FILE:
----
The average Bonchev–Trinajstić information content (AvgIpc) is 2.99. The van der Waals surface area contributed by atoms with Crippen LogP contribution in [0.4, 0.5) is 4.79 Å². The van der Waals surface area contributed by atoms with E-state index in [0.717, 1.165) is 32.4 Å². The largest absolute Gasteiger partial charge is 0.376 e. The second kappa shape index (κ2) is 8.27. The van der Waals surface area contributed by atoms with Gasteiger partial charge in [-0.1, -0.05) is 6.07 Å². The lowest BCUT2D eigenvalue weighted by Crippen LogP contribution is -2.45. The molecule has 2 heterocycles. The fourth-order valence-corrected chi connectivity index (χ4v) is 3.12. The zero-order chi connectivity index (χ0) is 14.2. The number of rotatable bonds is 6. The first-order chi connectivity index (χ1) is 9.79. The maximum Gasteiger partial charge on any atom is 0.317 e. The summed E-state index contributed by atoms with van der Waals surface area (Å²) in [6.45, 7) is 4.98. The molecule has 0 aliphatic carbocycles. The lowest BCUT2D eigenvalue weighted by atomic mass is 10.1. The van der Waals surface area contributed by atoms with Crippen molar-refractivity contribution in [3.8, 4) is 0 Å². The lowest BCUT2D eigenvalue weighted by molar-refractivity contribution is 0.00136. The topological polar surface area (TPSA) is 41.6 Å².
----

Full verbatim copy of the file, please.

The average Bonchev–Trinajstić information content (AvgIpc) is 2.99. The van der Waals surface area contributed by atoms with Crippen LogP contribution in [0.4, 0.5) is 4.79 Å². The van der Waals surface area contributed by atoms with E-state index in [0.717, 1.165) is 32.4 Å². The largest absolute Gasteiger partial charge is 0.376 e. The second kappa shape index (κ2) is 8.27. The van der Waals surface area contributed by atoms with Gasteiger partial charge in [-0.1, -0.05) is 6.07 Å². The lowest BCUT2D eigenvalue weighted by Crippen LogP contribution is -2.45. The molecule has 2 heterocycles. The fourth-order valence-corrected chi connectivity index (χ4v) is 3.12. The zero-order chi connectivity index (χ0) is 14.2. The number of rotatable bonds is 6. The first-order chi connectivity index (χ1) is 9.79. The maximum Gasteiger partial charge on any atom is 0.317 e. The summed E-state index contributed by atoms with van der Waals surface area (Å²) in [6.45, 7) is 4.98. The molecule has 0 aliphatic carbocycles. The lowest BCUT2D eigenvalue weighted by atomic mass is 10.1. The van der Waals surface area contributed by atoms with Crippen molar-refractivity contribution in [3.8, 4) is 0 Å². The lowest BCUT2D eigenvalue weighted by molar-refractivity contribution is 0.00136. The topological polar surface area (TPSA) is 41.6 Å².